In the world of marketing ROI, proxies such as 'likes' and 'impressions' are certainly important, but profitability still underpins a brand's success, says Heather Alderson, managing partner at BBH London.
I recently read with horror a statistic from Fournaise Marketing Group; 67% of marketers they surveyed didn’t think that marketing ROI required a financial outcome. Last time I looked, marketing was defined as ‘anticipating and meeting the needs of customers profitably’. So why is it that the word ‘profitably’ is being ignored by so many?
Reading through recent case studies, I think it is because marketers have had their heads turned by convenient and fashionable proxies.
Some marketers may argue that full ROI is too intangible to measure. John Stuart, the former chairman of Quaker Oats, is quoted in 1900 as saying: "If this business were split up, I would give you the land and bricks and mortar, and I would take the brands and trademarks, and I would fare better than you." But he didn’t say how much better.
Intangibles can still be measured
Brand valuation is big business with the likes of Brand Finance, Interbrand and Millward Brown publishing respectable league tables every year. And we even see big brand companies put intangible assets on the balance sheet. For example, in its latest report and accounts, Diageo, the owners of brands such as Guinness, Johnnie Walker and Gordon’s, values its intangible assets at a little over £9 billion. Intangibles may be harder to measure than tangibles, but they can be measured.
Some say measuring full ROI just takes too long. This may be true. When it comes to ROI on advertising investment, there is, of course, a wealth of case studies in the IPA databank. But many of these show long and broad effects delivered over years, not quarters.
Choosing between advertising and anarchy
The valuable learning from the databank is indisputable. However, the need for marketers to be able to tell a story now has become pressing. This has led to an over-reliance on a series of proxy measures for so-called success and those measures are proliferating.
Advertising practitioners are well aware of the power of Millward Brown’s proxy scores to act as traffic lights to the progress of advertising copy. Even though it is known that confidence in the scores is based only on correlations between some measures and short term share gain (in packaged goods), companies persist in the use of proxies because the need to secure a green light for the copy to run at all, is more pressing than the need to secure the most effective communication.
Such pre-test dependent companies don’t feel they are choosing to settle for good-enough rather than great. They believe they are choosing between advertising or anarchy.
Investors and CFOs don't care about reach
Alongside the old proxies come the new. The exciting ones that you can see move in real time on your desktop. Likes, impressions, interactions. And they are beguiling, aren’t they?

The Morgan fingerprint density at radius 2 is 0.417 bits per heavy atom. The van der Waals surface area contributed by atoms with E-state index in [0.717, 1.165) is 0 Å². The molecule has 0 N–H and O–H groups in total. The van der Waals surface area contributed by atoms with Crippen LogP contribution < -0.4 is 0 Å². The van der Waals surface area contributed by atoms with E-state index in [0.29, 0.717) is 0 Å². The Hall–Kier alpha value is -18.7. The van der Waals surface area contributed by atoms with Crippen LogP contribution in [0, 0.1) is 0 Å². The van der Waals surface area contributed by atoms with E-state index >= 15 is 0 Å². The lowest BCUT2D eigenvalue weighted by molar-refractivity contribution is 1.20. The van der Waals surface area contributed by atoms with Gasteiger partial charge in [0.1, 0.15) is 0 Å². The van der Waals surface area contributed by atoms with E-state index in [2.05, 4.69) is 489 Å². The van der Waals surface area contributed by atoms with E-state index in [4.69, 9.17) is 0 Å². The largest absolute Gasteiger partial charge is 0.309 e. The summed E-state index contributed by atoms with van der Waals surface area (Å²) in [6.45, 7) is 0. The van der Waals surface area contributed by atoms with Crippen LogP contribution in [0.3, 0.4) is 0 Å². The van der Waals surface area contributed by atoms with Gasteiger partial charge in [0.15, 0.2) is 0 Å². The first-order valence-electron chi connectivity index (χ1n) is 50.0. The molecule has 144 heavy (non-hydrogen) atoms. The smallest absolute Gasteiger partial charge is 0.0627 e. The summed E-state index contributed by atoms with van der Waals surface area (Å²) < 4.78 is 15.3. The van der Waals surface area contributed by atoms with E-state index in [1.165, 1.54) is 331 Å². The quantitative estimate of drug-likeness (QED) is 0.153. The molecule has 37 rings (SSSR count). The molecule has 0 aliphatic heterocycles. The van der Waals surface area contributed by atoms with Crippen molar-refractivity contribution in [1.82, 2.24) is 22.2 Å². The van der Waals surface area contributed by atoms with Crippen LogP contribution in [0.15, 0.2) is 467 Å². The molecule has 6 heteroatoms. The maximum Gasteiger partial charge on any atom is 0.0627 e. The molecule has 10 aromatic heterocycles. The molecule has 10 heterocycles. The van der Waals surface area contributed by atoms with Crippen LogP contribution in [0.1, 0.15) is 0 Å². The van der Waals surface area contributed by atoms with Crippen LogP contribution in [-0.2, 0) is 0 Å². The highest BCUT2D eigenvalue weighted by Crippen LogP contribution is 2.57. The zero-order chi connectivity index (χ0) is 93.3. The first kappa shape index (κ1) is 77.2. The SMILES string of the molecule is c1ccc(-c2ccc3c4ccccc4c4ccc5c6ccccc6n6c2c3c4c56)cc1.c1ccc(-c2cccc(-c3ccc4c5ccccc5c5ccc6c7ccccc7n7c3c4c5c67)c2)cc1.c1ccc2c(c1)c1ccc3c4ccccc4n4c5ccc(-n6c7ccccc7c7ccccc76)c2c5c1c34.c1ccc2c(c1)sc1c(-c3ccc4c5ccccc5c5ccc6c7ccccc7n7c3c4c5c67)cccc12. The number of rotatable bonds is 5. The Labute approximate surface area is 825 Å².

In an audit of 29 of the submission films for Cannes winners in 2013, 20 cited various reach metrics as key ‘success’ indicators, whereas only nine mentioned sales rises or other commercial metrics, such as donations.
The truth is though, that investors and CFOs don’t really care about reach. What they care about is whether marketing is bringing in cash and making strong brands to bring in cash in the future. The average Fortune 500 CFO stays in their job 71 months. So they will be around to see the longer term effects of marketing investment. They may be more likely to see it than the CMO, who on average is only in their job 45 months. However, both want marketing to perform better this year than it did last.
The new marketer
So what do we do? Of course we must make better use of all the robust case studies in existence. Do we cling on to the convenient currency of pre-test norms? Surely now is the time to go cold turkey and aim to make big differences rather than tweaks. But how about the flashing screens of ‘likes’. ‘impressions’ and ‘views’? Now is the time to start being precise and determine which early-indicator measures have got the most to do with financial performance now and in the long run.
The new commercial marketer needs to be more strategic up front. How exactly are the needs of the customer going to be anticipated and met profitably? How is communication going to perform to deliver that? In detail? How does the rest of the mix kick in? However, she or he also needs to become a better navigator on a daily basis. What are the right measures to look at now to make sure we are on track and so we can optimise as we go along?
Smoke on the horizon is an indicator of fire, the rush of animals towards us might be the indicator of a big fire, but the fact that some of the bystanders were impressed with how they ran is irrelevant.
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